More Than Being Green: Making Sustainable Design Personal
Sustainability is a powerful aspect of design. With the right tools, sustainable design has the power to conserve water, reduce carbon footprints and enhance energy resiliency for present and future generations. These traditional aspects of sustainable design benefit everyone on a grand scale, yet the immediate impact can feel minimal for individuals. What most people don’t know, though, is that there’s an entire area of sustainable design that is solely focused on directly improving the lives of individuals.
Exploring an Unexpected Area of Sustainable Design
According to the General Services Administration (GSA), the objectives of sustainable design fall into two categories. The first and most common objective is reducing negative impacts on the environment. But the second area, the one that is often overlooked, is creating healthy, productive environments for occupants. Or as companies call it: health and wellness.
The health and wellness focus of sustainable design underscores the importance of enhancing the indoor environment to help keep employees and occupants healthy. Many companies encourage their employees to choose healthy activities by offering gym membership discounts or sponsoring a wellness walk for charity. But the truth is, a company’s building can also help keep employees healthy by reducing stressors and harmful materials.
A company’s building can also help keep employees healthy by reducing stressors and harmful materials.
The most common areas of sustainable design for health and wellness include:
- Acoustics — Reducing or isolating loud noises that can damage hearing and cause headaches. For example, conducting sound mapping while determining a facility layout can help ensure excessively loud areas, like a mechanical room or auditorium, are not placed next to individual office spaces.
- Indoor air quality — Ensuring air is properly filtered within a building to help minimize pollutants that cause respiratory illnesses and various chronic conditions. For example, determining upfront the level of filtration and specific monitoring systems desired, like carbon dioxide sensors, and designing the space to accommodate those specifications to make sure the air quality meets a client’s needs.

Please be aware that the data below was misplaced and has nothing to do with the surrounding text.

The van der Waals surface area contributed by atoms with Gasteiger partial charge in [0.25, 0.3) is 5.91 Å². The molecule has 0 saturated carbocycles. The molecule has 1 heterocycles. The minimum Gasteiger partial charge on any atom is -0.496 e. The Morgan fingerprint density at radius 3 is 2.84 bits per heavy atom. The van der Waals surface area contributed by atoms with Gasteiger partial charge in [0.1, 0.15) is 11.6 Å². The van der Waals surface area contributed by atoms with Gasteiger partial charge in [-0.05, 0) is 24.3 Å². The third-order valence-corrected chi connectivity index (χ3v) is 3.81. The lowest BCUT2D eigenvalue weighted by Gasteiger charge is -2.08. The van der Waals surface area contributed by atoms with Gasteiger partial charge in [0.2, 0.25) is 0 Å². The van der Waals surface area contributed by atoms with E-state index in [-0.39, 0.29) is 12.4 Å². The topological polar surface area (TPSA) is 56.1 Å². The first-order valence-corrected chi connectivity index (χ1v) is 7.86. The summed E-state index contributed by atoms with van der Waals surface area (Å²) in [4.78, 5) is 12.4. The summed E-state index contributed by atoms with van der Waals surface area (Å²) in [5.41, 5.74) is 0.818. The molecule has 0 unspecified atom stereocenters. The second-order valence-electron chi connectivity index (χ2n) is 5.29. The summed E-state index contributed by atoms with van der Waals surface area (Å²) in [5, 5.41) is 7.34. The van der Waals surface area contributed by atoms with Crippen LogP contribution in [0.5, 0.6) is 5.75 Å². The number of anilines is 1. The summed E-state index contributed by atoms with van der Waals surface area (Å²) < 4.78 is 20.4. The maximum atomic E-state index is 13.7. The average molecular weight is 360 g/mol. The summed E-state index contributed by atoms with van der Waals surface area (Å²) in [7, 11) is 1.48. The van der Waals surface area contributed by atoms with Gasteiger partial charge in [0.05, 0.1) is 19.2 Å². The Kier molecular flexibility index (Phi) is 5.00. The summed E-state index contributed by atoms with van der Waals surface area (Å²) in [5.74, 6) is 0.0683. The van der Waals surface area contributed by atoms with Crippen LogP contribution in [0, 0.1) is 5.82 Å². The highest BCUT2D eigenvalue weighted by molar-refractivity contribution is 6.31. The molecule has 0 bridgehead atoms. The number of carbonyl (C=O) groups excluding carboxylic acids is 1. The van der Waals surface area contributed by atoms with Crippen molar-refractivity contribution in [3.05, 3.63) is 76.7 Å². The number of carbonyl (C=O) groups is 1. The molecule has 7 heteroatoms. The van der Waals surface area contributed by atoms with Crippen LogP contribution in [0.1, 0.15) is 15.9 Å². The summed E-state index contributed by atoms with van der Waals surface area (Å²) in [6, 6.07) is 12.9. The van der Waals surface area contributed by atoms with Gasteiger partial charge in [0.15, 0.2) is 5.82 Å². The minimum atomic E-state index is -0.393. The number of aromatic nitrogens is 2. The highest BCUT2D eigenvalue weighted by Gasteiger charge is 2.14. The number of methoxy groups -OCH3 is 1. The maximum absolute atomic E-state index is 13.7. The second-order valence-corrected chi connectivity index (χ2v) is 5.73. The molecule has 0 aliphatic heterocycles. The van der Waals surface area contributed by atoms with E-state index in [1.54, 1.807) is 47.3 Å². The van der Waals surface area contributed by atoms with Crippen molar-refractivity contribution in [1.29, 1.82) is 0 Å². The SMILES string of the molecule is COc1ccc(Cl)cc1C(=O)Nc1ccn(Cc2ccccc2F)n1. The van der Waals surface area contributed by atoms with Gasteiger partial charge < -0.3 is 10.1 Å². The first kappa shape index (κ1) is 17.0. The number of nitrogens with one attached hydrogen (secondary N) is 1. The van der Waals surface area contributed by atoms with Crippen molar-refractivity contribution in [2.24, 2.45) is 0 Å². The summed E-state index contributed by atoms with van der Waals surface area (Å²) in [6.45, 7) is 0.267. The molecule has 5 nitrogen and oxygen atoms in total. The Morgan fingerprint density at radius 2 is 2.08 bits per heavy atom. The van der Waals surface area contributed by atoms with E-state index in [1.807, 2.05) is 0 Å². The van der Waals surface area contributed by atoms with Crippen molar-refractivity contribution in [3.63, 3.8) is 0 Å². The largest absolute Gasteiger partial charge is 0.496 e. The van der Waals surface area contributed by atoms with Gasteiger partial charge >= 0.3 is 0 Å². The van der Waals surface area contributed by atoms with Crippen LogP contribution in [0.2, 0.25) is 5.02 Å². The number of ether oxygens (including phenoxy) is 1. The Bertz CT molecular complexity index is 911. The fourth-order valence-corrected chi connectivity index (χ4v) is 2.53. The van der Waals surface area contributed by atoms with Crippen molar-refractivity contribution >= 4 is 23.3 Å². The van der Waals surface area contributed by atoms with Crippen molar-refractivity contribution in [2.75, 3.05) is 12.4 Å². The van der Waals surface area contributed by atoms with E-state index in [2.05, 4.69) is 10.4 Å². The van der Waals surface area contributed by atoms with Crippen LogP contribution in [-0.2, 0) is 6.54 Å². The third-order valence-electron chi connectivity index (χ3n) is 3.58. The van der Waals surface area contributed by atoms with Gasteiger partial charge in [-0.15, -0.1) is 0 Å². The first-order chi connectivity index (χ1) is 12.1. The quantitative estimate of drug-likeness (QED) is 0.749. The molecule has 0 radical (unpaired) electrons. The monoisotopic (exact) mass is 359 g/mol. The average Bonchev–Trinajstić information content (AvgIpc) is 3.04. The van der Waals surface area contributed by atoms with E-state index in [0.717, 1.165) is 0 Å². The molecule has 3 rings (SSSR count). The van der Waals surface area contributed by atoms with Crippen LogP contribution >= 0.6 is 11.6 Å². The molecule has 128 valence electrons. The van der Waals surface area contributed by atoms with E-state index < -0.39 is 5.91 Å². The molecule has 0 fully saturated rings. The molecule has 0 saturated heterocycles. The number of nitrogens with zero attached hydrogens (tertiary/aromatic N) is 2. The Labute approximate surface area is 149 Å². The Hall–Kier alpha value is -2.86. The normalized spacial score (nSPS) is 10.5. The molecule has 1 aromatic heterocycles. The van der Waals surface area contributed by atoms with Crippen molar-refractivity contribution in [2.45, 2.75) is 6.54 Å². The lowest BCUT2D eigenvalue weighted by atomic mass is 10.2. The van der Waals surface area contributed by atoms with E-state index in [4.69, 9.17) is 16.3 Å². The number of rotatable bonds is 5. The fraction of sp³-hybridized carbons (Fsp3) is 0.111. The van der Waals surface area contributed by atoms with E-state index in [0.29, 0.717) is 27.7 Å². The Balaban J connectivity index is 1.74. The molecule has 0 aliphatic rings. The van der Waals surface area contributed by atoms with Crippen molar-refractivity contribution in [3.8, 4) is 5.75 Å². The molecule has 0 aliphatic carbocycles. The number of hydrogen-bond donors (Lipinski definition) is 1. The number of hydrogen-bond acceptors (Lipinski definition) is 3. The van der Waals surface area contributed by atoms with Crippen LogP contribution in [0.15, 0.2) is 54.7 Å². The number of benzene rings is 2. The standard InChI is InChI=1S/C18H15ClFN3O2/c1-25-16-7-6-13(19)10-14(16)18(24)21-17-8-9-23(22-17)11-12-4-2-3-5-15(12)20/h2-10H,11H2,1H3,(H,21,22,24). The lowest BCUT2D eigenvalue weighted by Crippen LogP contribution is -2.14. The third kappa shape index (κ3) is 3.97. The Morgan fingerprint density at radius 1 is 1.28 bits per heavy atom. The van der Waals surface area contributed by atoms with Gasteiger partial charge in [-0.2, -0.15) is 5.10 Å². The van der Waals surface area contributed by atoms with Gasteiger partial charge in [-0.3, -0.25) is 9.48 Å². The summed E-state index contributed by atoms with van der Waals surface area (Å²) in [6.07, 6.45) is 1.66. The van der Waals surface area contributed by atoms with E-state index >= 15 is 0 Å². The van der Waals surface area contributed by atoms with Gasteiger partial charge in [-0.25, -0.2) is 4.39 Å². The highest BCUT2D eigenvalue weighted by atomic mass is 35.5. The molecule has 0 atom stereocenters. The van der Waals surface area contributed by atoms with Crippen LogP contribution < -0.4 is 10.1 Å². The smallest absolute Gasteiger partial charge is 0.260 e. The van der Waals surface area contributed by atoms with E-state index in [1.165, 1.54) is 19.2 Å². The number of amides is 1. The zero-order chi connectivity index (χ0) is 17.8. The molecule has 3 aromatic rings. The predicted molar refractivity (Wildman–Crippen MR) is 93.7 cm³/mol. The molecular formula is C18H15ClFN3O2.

- Materials health — Avoiding or eliminating toxic chemicals from materials within a building to reduce harmful transference to occupants. By conducting upfront research on the chemical types and levels in all material options, it is possible to make aesthetically pleasing choices that are also healthy and sustainable.
- Thermal comfort — Managing temperature and humidity to sustain a comfortable indoor environment. For example, identifying the proper placement and size of exterior windows can be essential in efficiently maintaining a consistent indoor temperature for occupants throughout all seasons without causing undue stress on the buildings’ heating and cooling systems.
- Visual comfort — Considering the amount of light a space receives, both naturally and artificially, to reduce glare and eye strain. For spaces that receive significant daylight, for example, indoor lighting could be kept at a minimum. Or using circadian rhythm LED lighting that matches the sun, rather than standard lights, can help occupants wind down naturally as the day progresses.
Encouraging Conversations on Sustainability
At Hoefer Welker, our commitment to sustainability goes beyond our work; it is who we are. With events like Earth Week, which challenges our sustainable lifestyle choices, and HW University, which provides our employees with training on the latest techniques, we always keep sustainability at the forefront of our conversations.
Through honest and collaborative discussion, we can help clients realize and articulate the sustainable goals they truly care about early in the design process — and then modify our approach accordingly to achieve those goals
Through honest and collaborative discussion, we can help clients realize and articulate the sustainable goals they truly care about early in the design process — and then modify our approach accordingly to achieve those goals. For example, suppose a client identifies upfront in designing a new building that they want to maximize daylight, ensure thermal comfort and reduce energy costs. In that case, our design team would determine the ideal placement of not only windows but also the building itself to optimize daylight, minimize glare and reduce the amount of hot afternoon sunlight.
Sustainably designing and constructing one building may seem like a drop in the bucket; however, sustainable design can help the planet while also creating a better future for people inhabiting the building now and for generations to come. By considering all aspects of sustainability, architects and builders can develop structures that are environmentally friendly, resource-efficient, and healthy places to live and work. With sustainable design, we have the opportunity to make a real difference in the world — one building at a time.
Ashley Eusey PE, LEED AP BD+C, GGP, Well AP
Senior Associate | Sustainability Specialist
As a champion of sustainability, Ashley continually raises the bar in regard to performance-driven sustainable design at Hoefer Welker, with direct involvement in most of the firm’s sustainable projects from initial application through final certification.